Airlines term mishaps minor but are you safe?
New Delhi: Flying is, perhaps, the shortest and the best way to reach your destination on time. But while flying, do you always feel safe or fear grips you thinking anything could happen up there in the air or while landing? After all, the International Civil Aviation Organisation (ICAO), the United Nations’ aviation watchdog, in a compiled report in December 2012, had ranked India amongst the 13 worst-performing countries in terms of aviation safety parameters.
Moreover, as per a report in a leading English daily, aviation safety experts have alleged that Indian carriers tend to underplay major incidents as minor with the ‘help’ of the aviation regulator and continue with their duty putting the safety of passengers at risk.
The experts also alleged that the tradition of airline officials joining the Directorate General of Civil Aviation (DGCA) was causing conflict of interest and harming the airlines and their safety in the process.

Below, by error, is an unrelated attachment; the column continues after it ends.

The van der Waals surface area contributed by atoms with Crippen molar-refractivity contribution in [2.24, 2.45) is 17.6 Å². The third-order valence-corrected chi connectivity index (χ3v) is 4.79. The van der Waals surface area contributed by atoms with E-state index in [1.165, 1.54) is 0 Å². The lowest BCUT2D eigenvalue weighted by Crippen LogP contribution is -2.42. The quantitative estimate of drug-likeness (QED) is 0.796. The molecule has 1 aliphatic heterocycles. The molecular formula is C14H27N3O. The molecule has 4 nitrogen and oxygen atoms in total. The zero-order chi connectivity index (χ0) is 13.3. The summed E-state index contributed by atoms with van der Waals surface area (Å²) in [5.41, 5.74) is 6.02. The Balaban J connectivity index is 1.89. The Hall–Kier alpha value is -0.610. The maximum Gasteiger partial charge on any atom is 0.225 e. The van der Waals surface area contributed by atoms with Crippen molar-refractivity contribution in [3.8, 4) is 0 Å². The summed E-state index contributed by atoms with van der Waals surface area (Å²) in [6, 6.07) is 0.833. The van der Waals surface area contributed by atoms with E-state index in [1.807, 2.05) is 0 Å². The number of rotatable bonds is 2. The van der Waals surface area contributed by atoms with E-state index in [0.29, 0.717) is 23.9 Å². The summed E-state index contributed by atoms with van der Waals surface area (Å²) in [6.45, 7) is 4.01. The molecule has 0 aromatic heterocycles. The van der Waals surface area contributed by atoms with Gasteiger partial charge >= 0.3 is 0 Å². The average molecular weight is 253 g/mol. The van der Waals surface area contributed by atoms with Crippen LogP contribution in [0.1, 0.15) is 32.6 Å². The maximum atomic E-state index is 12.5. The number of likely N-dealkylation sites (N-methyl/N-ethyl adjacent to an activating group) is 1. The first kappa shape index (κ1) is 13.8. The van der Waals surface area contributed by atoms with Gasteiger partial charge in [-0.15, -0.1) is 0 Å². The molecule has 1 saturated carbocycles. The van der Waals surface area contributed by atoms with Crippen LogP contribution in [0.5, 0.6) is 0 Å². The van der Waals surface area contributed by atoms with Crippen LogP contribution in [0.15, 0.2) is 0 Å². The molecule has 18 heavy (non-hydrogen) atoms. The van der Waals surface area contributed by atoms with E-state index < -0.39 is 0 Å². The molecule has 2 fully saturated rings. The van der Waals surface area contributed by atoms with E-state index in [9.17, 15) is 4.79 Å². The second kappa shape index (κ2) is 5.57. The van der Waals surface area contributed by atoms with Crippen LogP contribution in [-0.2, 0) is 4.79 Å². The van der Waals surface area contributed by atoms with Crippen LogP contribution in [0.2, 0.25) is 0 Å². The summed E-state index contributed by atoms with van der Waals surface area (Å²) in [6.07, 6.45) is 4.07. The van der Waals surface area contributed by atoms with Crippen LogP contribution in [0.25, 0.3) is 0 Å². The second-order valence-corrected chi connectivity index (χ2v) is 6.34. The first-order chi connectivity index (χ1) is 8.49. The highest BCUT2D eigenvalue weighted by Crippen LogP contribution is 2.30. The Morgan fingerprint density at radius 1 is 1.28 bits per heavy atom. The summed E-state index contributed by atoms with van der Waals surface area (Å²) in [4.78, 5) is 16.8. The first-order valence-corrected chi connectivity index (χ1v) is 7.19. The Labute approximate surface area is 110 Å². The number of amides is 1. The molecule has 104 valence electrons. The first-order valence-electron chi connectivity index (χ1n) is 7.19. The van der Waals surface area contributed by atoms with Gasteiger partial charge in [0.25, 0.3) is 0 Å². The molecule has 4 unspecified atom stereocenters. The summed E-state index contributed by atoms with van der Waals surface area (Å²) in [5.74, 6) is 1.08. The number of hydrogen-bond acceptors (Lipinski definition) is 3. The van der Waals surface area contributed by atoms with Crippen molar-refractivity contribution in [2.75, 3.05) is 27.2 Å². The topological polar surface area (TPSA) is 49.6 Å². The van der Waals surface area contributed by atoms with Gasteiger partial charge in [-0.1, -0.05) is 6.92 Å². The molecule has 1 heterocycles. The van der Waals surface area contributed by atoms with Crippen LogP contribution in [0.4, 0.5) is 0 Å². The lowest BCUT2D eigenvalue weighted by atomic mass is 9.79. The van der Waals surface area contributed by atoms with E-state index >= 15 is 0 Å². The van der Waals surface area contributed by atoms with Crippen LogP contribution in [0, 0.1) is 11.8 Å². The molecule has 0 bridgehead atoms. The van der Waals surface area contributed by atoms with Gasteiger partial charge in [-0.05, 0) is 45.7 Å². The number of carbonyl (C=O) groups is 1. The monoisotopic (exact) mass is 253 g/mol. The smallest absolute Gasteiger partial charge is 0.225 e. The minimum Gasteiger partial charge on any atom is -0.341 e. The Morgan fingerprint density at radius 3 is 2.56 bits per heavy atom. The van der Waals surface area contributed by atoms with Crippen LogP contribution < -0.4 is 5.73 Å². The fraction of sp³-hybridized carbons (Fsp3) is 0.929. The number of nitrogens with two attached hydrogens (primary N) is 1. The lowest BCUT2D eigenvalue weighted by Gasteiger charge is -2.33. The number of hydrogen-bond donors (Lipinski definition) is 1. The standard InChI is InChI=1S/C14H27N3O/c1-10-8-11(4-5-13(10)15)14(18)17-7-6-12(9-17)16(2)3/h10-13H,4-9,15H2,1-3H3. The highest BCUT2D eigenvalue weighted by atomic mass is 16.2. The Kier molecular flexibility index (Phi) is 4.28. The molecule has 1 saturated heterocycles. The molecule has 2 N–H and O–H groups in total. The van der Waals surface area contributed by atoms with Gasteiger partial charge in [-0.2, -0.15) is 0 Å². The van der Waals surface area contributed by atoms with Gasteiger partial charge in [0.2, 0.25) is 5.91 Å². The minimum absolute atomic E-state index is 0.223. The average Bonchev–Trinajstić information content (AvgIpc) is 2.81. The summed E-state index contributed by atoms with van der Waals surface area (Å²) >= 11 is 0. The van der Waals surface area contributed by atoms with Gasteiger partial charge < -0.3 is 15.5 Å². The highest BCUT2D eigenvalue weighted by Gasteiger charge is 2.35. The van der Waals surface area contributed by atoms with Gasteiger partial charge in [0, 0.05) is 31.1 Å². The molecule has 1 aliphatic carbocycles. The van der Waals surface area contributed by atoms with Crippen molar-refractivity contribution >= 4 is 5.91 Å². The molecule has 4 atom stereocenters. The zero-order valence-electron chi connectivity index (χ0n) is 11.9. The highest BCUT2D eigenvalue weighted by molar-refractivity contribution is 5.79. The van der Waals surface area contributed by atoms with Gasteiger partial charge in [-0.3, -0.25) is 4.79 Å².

Mohan Ranganathan, an air safety expert and a member of the Civil Aviation Safety Advisory Council, in a letter to Civil Aviation Secretary KN Srivastava in February, is reported to have alleged that the Indian airlines were conniving with the regulator to downplay incidents as minor despite that fact that such incidents could have had catastrophic outcomes.
The letter is also reported to have stated that the practice of recruiting engineers from the industry to examine the aircraft was resulting in the conflict of interest and thus affecting the safety of the airlines.
Perhaps, what is interesting to note here is that in January, Air India was ranked the third worst airline in terms of safety after China Airlines and TAM Airlines.
It may also be recalled that on November 10, 2012, one of Jet Airways’ aircraft had a rough landing.
"This is one more instance of Jet Airways covering up a deficiency in connivance with air safety department of DGCA," Ranganathan is reported to have said in the letter. "This is the fourth serious event involving a Jet Airways ATR and all of them are covered up as incidents," he wrote.
Another instance was in March, 2012 when the nose wheel of the aircraft broke while landing in Chandigarh.
Ranganathan is also reported to have cited various other incidents involving Jet Airways and Indigo flights in the letter.